DA­MON GIL­BERT

COM­PETI­TOR OF THE YEAR

Black Belt - - SCREEN SHOTS -

AS A COACH, DA­MON POSSESSESPOSS THE SAME PAS­SION AND DE­SIRE TO BE THE BEST THAT HE DID AS A WORLD-CHAM­PION COM­PETI­TOR.” — DON RODRIGUES

W e �irst crossed paths with Da­mon il­bert at the Mar­tial Arts uper how in as egas and quickly de­ter­mined that he was a skilled prac­ti­tioner as well as a true gen­tle­man. hat we didn’t know un­til we started do­ing re­search for this write-up was what surely must have been two key com­po­nents in mak­ing him who he is to­dayǣ il­bert is a 1[-time world cham­pion in spar­ring, and he’s been pro­tect­ing the public as an of�icer in the Oak­land olice Depart­ment for go­ing on 20 years. For half that time, he taught de­fen­sive tac­tics to fel­low of �icers, which ought to si­lence naysay­ers who claim sportkarate peo­ple can’t �ight.

(For those who are in­ter­ested in Of�icer il­bert’s views on law en­force­ment, PBS New­sHour re­leased an in­sight­ful video in­ter­view with him in 201•. In it, he dis­cusses the chal­lenges of be­ing an AfricanAmer­i­can po­lice of�icer in mod­ern Amer­ica. atch it at pbs.org.)

il­bert started train­ing in the mar­tial arts in 1980 and earned his black belt in 1991. Just a year later, he be­gan win­ning in com­pe­ti­tion — we’re talk­ing about big events like the Bat­tle of At­lanta and those put on by the orth Amer­i­can port Karate As­so­ci­a­tion and the ational Black­belt

eague. In 200Š the prac­ti­tioner of ka­jukenbo — an art in which his fa­ther holds a sixth-de­gree black belt — joined Team aul Mitchell Karate. ven though he’s based in Cal­i­for­nia, where he serves as chief in­struc­tor at BIT Mar­tial Arts Academy in an ean­dro, and most of the team is head­quar­tered in ew ng­land, il­bert man­ages to get to­gether with them for train­ing and teach­ing sev­eral times a year. Of­ten that hap­pens at tour­na­ments like the Ocean tate rand ation­als, which is run by aul Mitchell head coach and Black Belt all of Famer Don odrigues. “As a coach, Da­mon pos­sesses the same pas­sion and de­sire to be the best that he did as a world-cham­pion com­peti­tor,” odrigues said. “e ap­proaches ev­ery­thing with a never-say-never at­ti­tude, which he showed more than ever when he broke his neck in a team �ight at a tour­na­ment. The doc­tors said he would never �ight again. A lit­tle over a year later, Da­mon cap­tured the I KA orld Cham­pi­onships ti­tle at the . . Open on .”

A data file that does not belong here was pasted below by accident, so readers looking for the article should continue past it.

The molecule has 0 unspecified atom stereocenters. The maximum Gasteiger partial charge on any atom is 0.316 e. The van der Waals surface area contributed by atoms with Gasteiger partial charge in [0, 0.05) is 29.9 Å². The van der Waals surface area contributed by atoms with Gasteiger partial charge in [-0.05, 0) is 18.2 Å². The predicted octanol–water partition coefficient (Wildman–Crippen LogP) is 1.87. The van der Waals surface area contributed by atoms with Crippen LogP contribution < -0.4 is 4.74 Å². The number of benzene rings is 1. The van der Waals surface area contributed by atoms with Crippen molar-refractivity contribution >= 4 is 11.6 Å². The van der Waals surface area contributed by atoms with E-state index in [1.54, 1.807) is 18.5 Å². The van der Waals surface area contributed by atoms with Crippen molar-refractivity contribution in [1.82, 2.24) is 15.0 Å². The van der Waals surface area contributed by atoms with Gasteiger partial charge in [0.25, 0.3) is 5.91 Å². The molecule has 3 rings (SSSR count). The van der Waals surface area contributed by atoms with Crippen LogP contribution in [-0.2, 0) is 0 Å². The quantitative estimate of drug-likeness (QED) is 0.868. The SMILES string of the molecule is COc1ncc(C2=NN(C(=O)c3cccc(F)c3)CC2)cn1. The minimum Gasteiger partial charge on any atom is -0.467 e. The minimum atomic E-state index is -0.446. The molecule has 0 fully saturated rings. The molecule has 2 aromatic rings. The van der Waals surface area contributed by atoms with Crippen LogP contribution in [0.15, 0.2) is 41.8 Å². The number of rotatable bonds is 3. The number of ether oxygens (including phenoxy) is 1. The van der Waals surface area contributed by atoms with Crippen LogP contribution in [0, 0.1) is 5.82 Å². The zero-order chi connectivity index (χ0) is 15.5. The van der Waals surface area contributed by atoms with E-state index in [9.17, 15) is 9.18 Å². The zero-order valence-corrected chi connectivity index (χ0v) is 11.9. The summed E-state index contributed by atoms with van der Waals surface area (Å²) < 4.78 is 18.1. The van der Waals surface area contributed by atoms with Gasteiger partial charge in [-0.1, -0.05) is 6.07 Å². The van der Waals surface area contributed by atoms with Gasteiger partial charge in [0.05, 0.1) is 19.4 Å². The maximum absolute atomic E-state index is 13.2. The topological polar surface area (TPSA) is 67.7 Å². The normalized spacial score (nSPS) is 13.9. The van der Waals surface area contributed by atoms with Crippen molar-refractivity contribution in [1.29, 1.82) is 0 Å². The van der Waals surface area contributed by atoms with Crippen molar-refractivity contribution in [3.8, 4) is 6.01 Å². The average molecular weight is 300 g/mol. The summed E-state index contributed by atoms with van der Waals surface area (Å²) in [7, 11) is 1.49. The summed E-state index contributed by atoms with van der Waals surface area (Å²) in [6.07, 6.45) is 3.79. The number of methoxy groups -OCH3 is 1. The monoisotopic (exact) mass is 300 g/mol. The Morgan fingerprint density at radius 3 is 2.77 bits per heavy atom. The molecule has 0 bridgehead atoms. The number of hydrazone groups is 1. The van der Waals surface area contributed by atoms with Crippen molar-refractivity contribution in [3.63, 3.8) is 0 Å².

odrigues’ wife Chris­tine Ban­non- odrigues, a Black Belt all of Fame mem­ber who re­tired from Team aul Mitchell, also thinks highly of il­bert’s acu­men. “Da­mon sweats and bleeds black and white — the team’s col­orsǨ” she said. “e will �ight for his team mem­bers, when a rule is bro­ken or for any other rea­son, un­til the end. e al­ways has his team’s back and is be­yond pas­sion­ate about his coach­ing. The �ighters are blessed to have him in their cor­ner.

“By day, Da­mon is a po­lice of�icer, try­ing to make the streets a bet­ter and safer place by pro­tect­ing and serv­ing his com­mu­nity. By night, he’s a fam­ily man and mar­tial arts in­struc­tor and the �ight­ing coach for Team aul Mitchell. I’m proud to call him a friend and brother in the mar­tial arts.”

Black Belt is proud to name Da­mon il­bert its 2017 Com­peti­tor of the ear, both for his past achieve­ments and for the con­tri­bu­tions he’s mak­ing to the next gen­er­a­tion.

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